The MAP kinase cascade is involved in GVBD in frog oocytes (Haccard et al. 1995), but not those from starfish, nemerteans or the polychaete Chaetopterus (Eckberg 1997; Sadler & Ruderman 1998; Stricker & Smythe 2006a). In the present study, GVBD was activated with forskolin, and two MAP kinase inhibitors (U0126 and CI 1040) were tested at concentrations that inhibit other oocytes from completing GVBD (20 µm and 10 µm, respectively) with no inhibition of GVBD (data not shown).

Protein phosphatase inhibitor blocks GVBD in a reversible manner

The phosphatase Cdc25 dephosphorylates an inhibitory tyrosine phosphate (Y15) residue on Cdc2 to activate the MPF in organisms with pre-MPF (Borgne & Meijer 1996). Previously vitamin K3 was used to inhibit phosphatase activity in ascidian oocytes. This inhibitor blocked GVBD in Herdmania pallida and Cnemidocarpa irene oocytes but was unfortunately irreversible (Lambert 2005). It also caused cytoskeletal abnormalities as recently noted in nemertean oocytes (Stricker & Smythe 2006b). These results suggested that protein dephosphorylation was involved, but the irreversible nature of this inhibitor was troubling. NSC 95397 inhibits the phosphatase Cdc 25 rather specifically (Lazo et al. 2002) but also causes cytoskeletal abnormalities in nemertean oocytes while inhibiting GVBD at 20 µm (Stricker & Smythe 2006b). Concentrations as low as 200 nm inhibited GVBD reversibly in Boltenia oocytes even if they were not re-stimulated (Fig. 5). Furthermore, the low concentration of NSC 95397 did not cause any visible cytoskeletal abnormalities.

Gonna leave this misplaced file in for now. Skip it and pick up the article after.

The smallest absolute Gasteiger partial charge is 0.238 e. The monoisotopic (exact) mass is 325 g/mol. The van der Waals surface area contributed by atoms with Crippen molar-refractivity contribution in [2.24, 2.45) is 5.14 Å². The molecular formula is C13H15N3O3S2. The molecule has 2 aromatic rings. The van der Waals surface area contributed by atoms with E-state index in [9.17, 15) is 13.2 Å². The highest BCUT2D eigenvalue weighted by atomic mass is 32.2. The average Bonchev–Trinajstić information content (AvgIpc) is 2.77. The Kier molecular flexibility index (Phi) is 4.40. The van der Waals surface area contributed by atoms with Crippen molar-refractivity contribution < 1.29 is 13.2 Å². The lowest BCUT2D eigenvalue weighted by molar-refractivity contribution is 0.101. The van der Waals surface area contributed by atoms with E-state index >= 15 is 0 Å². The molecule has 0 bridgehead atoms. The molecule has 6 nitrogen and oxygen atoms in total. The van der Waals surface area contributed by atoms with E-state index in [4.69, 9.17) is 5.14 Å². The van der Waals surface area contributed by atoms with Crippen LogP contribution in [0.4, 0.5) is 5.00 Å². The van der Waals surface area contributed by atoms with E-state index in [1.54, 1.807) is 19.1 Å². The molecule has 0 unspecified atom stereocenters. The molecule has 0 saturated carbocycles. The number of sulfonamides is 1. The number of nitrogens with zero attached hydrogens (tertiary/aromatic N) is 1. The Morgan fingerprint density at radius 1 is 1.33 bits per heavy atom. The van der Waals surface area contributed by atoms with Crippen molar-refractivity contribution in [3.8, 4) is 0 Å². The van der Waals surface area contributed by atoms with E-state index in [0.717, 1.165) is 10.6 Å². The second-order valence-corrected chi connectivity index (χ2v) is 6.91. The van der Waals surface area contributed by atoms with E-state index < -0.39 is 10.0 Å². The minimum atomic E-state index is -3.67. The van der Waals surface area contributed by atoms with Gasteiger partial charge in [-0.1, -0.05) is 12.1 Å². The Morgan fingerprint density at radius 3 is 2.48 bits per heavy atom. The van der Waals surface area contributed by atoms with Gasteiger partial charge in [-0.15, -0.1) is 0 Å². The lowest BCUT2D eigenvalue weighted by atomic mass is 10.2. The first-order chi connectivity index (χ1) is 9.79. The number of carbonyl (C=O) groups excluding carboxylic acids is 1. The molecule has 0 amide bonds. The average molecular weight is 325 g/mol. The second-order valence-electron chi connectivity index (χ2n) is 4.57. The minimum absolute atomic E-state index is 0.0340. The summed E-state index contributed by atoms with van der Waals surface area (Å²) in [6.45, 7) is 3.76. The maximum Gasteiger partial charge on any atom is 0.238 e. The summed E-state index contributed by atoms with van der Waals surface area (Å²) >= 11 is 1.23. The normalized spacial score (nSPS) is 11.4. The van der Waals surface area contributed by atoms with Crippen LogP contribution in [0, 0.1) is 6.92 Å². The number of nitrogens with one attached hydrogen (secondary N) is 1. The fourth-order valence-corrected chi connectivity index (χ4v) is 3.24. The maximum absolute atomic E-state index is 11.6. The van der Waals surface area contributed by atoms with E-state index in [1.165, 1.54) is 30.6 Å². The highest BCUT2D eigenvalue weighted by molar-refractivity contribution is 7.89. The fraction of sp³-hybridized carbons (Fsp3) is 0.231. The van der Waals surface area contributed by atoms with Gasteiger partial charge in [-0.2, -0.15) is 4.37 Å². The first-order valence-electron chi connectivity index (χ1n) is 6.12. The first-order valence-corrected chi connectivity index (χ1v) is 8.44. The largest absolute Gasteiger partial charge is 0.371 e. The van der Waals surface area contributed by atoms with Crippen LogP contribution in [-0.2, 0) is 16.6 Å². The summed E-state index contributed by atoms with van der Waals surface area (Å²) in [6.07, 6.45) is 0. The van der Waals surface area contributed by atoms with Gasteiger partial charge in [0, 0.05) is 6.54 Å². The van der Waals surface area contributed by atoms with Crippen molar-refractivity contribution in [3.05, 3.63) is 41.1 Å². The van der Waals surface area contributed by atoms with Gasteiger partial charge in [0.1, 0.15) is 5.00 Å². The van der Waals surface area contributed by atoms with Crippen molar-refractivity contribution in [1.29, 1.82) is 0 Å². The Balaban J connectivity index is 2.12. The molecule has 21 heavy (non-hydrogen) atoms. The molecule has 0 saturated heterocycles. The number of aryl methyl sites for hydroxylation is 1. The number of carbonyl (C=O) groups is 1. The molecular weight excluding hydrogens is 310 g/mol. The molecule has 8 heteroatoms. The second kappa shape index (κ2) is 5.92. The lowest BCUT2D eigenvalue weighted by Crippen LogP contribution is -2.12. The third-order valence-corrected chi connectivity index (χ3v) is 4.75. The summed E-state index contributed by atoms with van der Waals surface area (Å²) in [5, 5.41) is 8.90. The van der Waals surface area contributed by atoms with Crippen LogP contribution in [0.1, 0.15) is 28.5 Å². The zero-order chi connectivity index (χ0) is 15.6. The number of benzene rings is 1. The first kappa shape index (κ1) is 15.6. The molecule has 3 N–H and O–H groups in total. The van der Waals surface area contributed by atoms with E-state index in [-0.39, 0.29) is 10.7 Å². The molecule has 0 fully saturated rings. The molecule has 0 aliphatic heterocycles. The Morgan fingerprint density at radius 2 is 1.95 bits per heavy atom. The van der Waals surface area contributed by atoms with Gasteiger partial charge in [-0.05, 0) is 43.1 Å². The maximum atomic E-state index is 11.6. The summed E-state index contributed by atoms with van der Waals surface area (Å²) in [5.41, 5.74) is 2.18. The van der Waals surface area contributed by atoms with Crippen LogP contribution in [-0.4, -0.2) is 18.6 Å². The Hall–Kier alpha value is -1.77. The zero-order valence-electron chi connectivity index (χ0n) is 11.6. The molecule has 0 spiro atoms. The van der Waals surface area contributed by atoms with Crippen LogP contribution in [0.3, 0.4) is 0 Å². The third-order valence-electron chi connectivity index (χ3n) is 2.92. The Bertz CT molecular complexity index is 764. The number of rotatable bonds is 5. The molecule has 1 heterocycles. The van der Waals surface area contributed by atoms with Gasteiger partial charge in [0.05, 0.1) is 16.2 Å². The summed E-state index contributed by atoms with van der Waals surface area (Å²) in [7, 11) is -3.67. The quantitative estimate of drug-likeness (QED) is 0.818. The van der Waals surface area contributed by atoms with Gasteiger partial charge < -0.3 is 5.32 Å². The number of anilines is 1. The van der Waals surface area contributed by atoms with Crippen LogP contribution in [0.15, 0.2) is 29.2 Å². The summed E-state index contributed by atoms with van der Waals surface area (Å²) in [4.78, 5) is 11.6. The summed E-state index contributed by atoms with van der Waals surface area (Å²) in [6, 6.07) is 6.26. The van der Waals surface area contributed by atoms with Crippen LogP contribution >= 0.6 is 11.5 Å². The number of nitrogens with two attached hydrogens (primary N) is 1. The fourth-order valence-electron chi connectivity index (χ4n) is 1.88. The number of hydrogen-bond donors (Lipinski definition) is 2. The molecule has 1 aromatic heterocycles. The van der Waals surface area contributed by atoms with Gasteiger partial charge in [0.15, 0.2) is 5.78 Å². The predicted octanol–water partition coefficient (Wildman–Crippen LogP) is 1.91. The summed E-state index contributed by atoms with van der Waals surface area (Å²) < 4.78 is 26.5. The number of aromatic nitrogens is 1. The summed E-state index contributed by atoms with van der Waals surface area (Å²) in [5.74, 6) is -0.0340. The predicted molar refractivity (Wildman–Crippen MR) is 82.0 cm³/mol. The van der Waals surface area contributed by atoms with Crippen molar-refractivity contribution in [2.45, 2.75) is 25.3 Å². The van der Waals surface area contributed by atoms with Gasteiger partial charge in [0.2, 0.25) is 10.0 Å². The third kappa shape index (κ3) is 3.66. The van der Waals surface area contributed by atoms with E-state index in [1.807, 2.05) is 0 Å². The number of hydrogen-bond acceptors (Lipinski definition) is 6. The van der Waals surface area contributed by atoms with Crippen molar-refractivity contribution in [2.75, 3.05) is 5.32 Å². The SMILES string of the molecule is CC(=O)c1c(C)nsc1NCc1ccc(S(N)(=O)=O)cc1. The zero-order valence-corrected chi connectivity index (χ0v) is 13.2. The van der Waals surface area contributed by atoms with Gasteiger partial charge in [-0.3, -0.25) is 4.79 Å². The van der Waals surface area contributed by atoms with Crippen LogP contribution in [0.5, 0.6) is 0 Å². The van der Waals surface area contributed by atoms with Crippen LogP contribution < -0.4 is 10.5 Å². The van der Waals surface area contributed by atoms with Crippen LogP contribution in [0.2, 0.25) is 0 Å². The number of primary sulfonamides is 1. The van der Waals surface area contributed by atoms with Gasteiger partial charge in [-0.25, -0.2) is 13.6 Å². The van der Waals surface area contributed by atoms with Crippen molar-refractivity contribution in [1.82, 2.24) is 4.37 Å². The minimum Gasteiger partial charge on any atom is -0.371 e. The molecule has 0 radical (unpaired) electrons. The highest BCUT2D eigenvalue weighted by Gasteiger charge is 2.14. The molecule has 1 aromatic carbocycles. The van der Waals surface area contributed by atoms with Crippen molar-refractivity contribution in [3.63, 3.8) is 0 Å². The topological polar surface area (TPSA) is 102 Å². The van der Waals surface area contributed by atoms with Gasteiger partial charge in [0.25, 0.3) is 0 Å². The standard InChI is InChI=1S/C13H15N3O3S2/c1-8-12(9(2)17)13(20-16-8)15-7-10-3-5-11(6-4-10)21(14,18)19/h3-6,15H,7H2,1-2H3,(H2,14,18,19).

image